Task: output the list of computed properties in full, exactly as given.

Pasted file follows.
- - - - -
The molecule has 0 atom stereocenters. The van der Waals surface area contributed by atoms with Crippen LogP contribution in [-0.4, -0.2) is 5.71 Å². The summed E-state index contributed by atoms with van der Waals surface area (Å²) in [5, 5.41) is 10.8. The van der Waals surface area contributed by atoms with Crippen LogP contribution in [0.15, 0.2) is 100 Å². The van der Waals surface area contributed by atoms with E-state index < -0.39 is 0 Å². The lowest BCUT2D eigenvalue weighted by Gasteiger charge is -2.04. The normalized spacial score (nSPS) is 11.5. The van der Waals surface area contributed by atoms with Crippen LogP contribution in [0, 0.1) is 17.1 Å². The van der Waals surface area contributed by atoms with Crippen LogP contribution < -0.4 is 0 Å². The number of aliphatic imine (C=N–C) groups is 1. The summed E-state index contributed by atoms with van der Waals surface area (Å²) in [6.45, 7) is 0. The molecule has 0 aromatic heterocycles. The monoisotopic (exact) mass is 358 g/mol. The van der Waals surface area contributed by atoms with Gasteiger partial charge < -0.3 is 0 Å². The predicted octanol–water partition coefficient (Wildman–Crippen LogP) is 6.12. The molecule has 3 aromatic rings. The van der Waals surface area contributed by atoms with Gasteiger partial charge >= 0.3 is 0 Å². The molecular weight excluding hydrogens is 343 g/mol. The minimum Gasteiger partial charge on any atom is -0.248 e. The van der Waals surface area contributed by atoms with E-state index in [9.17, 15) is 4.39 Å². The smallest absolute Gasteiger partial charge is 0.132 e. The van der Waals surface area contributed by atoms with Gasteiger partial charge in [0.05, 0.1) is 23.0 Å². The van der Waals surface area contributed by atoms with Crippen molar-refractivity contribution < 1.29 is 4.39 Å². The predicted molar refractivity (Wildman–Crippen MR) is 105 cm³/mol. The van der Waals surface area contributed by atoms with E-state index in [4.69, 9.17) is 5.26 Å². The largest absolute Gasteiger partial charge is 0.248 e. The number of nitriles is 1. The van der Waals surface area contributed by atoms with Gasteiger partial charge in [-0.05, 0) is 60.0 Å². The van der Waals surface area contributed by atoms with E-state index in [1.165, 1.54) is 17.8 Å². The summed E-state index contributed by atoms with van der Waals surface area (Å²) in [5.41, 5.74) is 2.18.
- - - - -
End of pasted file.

The molecule has 0 atom stereocenters. The van der Waals surface area contributed by atoms with Crippen LogP contribution in [-0.4, -0.2) is 5.71 Å². The summed E-state index contributed by atoms with van der Waals surface area (Å²) in [5, 5.41) is 10.8. The van der Waals surface area contributed by atoms with Crippen LogP contribution in [0.15, 0.2) is 100 Å². The van der Waals surface area contributed by atoms with E-state index < -0.39 is 0 Å². The lowest BCUT2D eigenvalue weighted by Gasteiger charge is -2.04. The normalized spacial score (nSPS) is 11.5. The van der Waals surface area contributed by atoms with Crippen LogP contribution in [0, 0.1) is 17.1 Å². The van der Waals surface area contributed by atoms with Crippen LogP contribution < -0.4 is 0 Å². The number of aliphatic imine (C=N–C) groups is 1. The summed E-state index contributed by atoms with van der Waals surface area (Å²) in [6.45, 7) is 0. The molecule has 0 aromatic heterocycles. The monoisotopic (exact) mass is 358 g/mol. The van der Waals surface area contributed by atoms with Gasteiger partial charge < -0.3 is 0 Å². The predicted octanol–water partition coefficient (Wildman–Crippen LogP) is 6.12. The molecule has 3 aromatic rings. The van der Waals surface area contributed by atoms with Gasteiger partial charge >= 0.3 is 0 Å². The molecular weight excluding hydrogens is 343 g/mol. The minimum Gasteiger partial charge on any atom is -0.248 e. The van der Waals surface area contributed by atoms with E-state index in [9.17, 15) is 4.39 Å². The smallest absolute Gasteiger partial charge is 0.132 e. The van der Waals surface area contributed by atoms with Gasteiger partial charge in [0.05, 0.1) is 23.0 Å². The van der Waals surface area contributed by atoms with Crippen molar-refractivity contribution < 1.29 is 4.39 Å². The predicted molar refractivity (Wildman–Crippen MR) is 105 cm³/mol. The van der Waals surface area contributed by atoms with E-state index in [4.69, 9.17) is 5.26 Å². The largest absolute Gasteiger partial charge is 0.248 e. The number of nitriles is 1. The van der Waals surface area contributed by atoms with Gasteiger partial charge in [-0.05, 0) is 60.0 Å². The van der Waals surface area contributed by atoms with E-state index in [1.165, 1.54) is 17.8 Å². The summed E-state index contributed by atoms with van der Waals surface area (Å²) in [5.41, 5.74) is 2.18.